Published on July 12th, 2017 | by Richard Gary



One of the weirdest, funniest horror comedies of last year, Steve Rudzinski is back with CarousHELL. You’ll never look at carousel horses the same again.


Steve Rudzinski is certainly not the most prolific of directors, but when he puts out a film, be it more serious (such as Everyone Must Die!, in 2012) or even hysterically absurd (e.g., Captain Z and the Terror of Leviathan, in 2014), the viewer is in for a quality show. The thing about absurdist humor is it can be really, incredibly stupid (anything by Seth Rogan, for example), or it can be way smarter than it appears to be (anything my Monty Python), sometimes by mocking the genre’s own familiar tropes. Fortunately, Rudzinski’s work falls on the side to the latter.

Here is the basic premise of this 70-minute Silver Spotlight release: a carousel’s wooden unicorn, Duke, becomes sentient (or “wakes up” as they call it here) after an obnoxious kid, Larry (Teague Shaw) wipes some snot on its snout and kicks it a few times. Of course, that means the kid must die. His insufferable “#hotbitch” (her words) sister, Laurie (Sé Marie) drags him to a party at her friend’s house, where all comers, likeable or not, are fodder for the unicorn from (possibly literally) hell.

The film is so goofy, and yet remains consistently hysterical. I’m not talking about a couple of scenes here and there, I mean straight through. But pay attention for all the references. While you really wanna punch out this little bratty kid and his big even brattier (is that even a word?!) sister, the people at the party are as much fun to watch as the arcing story. One of the running gags is a variation of the whole ‘Brony’ movement (male fans of My Little Pony, as in Bro/pony…yes, it’s a real thing), focused around…well, you should have figured that out by now.

We, the audience, hear Duke’s both inner (thought) and outer (oral) voice (Steve Rimpici), and his comments are as snide and pun filled as a certain red and green sweater-wearing dream killer. While there is little subtlety and a lot of profanity, and certainly no pity towards Duke, there are absolutely many reasons to laugh at both the wooden horse’s (I mean unicorn’s) words, and even – believe it or not – actions: his hiding scenes towards the end had me rolling.

As with many of Rudzinski’s films, there are self-referential moments to his previous releases, such as a bottle of Captain Z’s Totally Accurate Pirate Wine, or the off-hand mention of his Web series, SuperTask Force One. As for the gore, some of it is kinda (purposefully) cheesy, but man, there is a lot of it, and most of it look incredible for its budget. Duke seems to have access to any one of a number of deadly weapons, from throwing stars to machetes, which draws a very funny throwaway panicked line from the Pizza Boy (Rudzinski in a small yet pivotal role). I actually had to pause the film to laugh, as not to miss anything. Come to think of it, there was more than once I stop to rewind just a bit to either see or hear a bit again because it was (a) WTF, (b) so beautifully done, (c) to laugh, or (d) any combination. It should also be noted that there is a very large body count, so those into this kind of film should find that fun, as I did.

CarousHELL doesn’t answer a lot of question, which I think is fine (such as how this magic horse… I mean unicorn, came to be). This is the kind of film that you just say, “whatever,” and watch it for what it is, without any guilt. If you actually sat down to mull over it, there could be a lot of questions that need to be answered, but the genre overrides the need for queries.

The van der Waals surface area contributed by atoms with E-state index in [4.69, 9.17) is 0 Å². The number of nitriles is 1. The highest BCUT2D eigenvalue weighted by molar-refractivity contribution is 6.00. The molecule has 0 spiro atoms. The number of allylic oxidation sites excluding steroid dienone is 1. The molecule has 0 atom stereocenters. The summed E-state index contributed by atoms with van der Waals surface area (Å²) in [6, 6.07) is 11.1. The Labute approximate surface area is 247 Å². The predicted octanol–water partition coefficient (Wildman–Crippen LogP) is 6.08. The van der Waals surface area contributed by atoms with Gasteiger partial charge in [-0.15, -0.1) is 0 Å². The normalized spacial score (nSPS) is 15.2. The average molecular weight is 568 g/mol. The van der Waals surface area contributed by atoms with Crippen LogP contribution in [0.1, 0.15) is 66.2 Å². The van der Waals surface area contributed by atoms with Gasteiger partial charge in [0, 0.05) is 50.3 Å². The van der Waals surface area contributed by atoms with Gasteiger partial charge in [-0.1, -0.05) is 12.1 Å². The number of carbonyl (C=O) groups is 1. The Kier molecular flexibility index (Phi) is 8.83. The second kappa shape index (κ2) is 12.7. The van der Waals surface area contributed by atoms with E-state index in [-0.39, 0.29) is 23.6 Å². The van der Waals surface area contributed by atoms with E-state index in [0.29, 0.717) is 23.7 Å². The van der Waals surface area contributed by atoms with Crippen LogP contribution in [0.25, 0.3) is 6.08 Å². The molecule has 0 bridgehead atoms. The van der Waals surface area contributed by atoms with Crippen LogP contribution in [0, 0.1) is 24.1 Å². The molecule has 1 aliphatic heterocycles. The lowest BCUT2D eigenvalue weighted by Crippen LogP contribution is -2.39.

One of the more bizarre characters is Cowboy Cool (PJ Gaynard), who not only swaggers in a John Wayne style, but never removes his huge, mascot mask covered head. He seems to have the only gun that can kill Duke (who is, I suppose, ironically and purposely branded after Wayne’s nickname?). I think my fave characters are, however, the icky siblings Pierre (Josh Miller) and Margot (Sarah Brunner), who have the worst French accents possible (it sounds more German, actually). They are just so obnoxious, playing on the Francophone stereotype.

Rudzinski is a bit of a meat and taters kinda director. You’re not going to see many weird artistic flairs, which personally I find can be really tiring, especially for this genre. He has a message, and he gets to it. That’s a large part of the appeal. He takes the micro-budget that he has and makes the most out of it. But at the same time, it doesn’t feel claustrophobic in that it’s not all shot in one place, but rather in some nice locations, including, yes, an amusement park.

Rudzinski tends to make a film or two every year for the past few years, but his quality has never dipped below extreme fun. His characters tend to be not necessarily the same high school stereotypes you usually find, and he goes through a lot of them. He also manages to find actors who are well suited for their roles (for example, Marie is just aces here).

Seriously, this comedy is worth a view on many levels for genre fans. Just don’t expect anything super deep (or super shallow), and enjoy the references as they fly by. Grab a bag of popcorn and have a blast.


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About the Author

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grew up watching and enjoying horror films, especially those made independently and on a micro-budget. Most of the movies he reviews play either at festivals or private screenings, rather than having a national theatrical run. Using his years of studying media theory, he looks at each one with a critical eye that goes beyond the superficial, as he believes they deserve the respect of such a viewer’s eye. He is open to receive links to your films at, and he promises to always keep an open mind and be honest.

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